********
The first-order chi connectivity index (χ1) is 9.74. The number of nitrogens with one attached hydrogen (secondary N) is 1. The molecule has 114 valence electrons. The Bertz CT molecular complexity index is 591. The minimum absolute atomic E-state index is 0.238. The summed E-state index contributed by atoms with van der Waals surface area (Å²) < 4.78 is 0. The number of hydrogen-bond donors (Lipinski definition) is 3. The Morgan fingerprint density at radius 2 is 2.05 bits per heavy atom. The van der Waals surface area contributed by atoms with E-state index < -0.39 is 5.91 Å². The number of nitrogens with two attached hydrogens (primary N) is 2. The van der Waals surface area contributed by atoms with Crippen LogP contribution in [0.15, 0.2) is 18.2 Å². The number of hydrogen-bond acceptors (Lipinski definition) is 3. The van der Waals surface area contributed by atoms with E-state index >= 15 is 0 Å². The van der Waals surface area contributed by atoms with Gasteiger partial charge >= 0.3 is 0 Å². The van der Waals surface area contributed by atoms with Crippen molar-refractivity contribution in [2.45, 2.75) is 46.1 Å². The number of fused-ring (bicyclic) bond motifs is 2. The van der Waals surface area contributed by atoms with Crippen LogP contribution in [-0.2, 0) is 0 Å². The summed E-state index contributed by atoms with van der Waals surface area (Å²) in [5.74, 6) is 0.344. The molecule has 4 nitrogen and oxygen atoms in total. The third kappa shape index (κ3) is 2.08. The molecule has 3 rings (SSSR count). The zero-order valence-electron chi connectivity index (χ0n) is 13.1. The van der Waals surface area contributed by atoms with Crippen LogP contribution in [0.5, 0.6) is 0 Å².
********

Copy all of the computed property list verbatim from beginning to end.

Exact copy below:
The first-order chi connectivity index (χ1) is 9.74. The number of nitrogens with one attached hydrogen (secondary N) is 1. The molecule has 114 valence electrons. The Bertz CT molecular complexity index is 591. The minimum absolute atomic E-state index is 0.238. The summed E-state index contributed by atoms with van der Waals surface area (Å²) < 4.78 is 0. The number of hydrogen-bond donors (Lipinski definition) is 3. The Morgan fingerprint density at radius 2 is 2.05 bits per heavy atom. The van der Waals surface area contributed by atoms with E-state index < -0.39 is 5.91 Å². The number of nitrogens with two attached hydrogens (primary N) is 2. The van der Waals surface area contributed by atoms with Crippen LogP contribution in [0.15, 0.2) is 18.2 Å². The number of hydrogen-bond acceptors (Lipinski definition) is 3. The van der Waals surface area contributed by atoms with E-state index >= 15 is 0 Å². The van der Waals surface area contributed by atoms with Gasteiger partial charge >= 0.3 is 0 Å². The van der Waals surface area contributed by atoms with Crippen molar-refractivity contribution in [2.45, 2.75) is 46.1 Å². The number of fused-ring (bicyclic) bond motifs is 2. The van der Waals surface area contributed by atoms with Crippen LogP contribution in [-0.2, 0) is 0 Å². The summed E-state index contributed by atoms with van der Waals surface area (Å²) in [5.74, 6) is 0.344. The molecule has 4 nitrogen and oxygen atoms in total. The third kappa shape index (κ3) is 2.08. The molecule has 3 rings (SSSR count). The zero-order valence-electron chi connectivity index (χ0n) is 13.1. The van der Waals surface area contributed by atoms with Crippen LogP contribution in [0.5, 0.6) is 0 Å².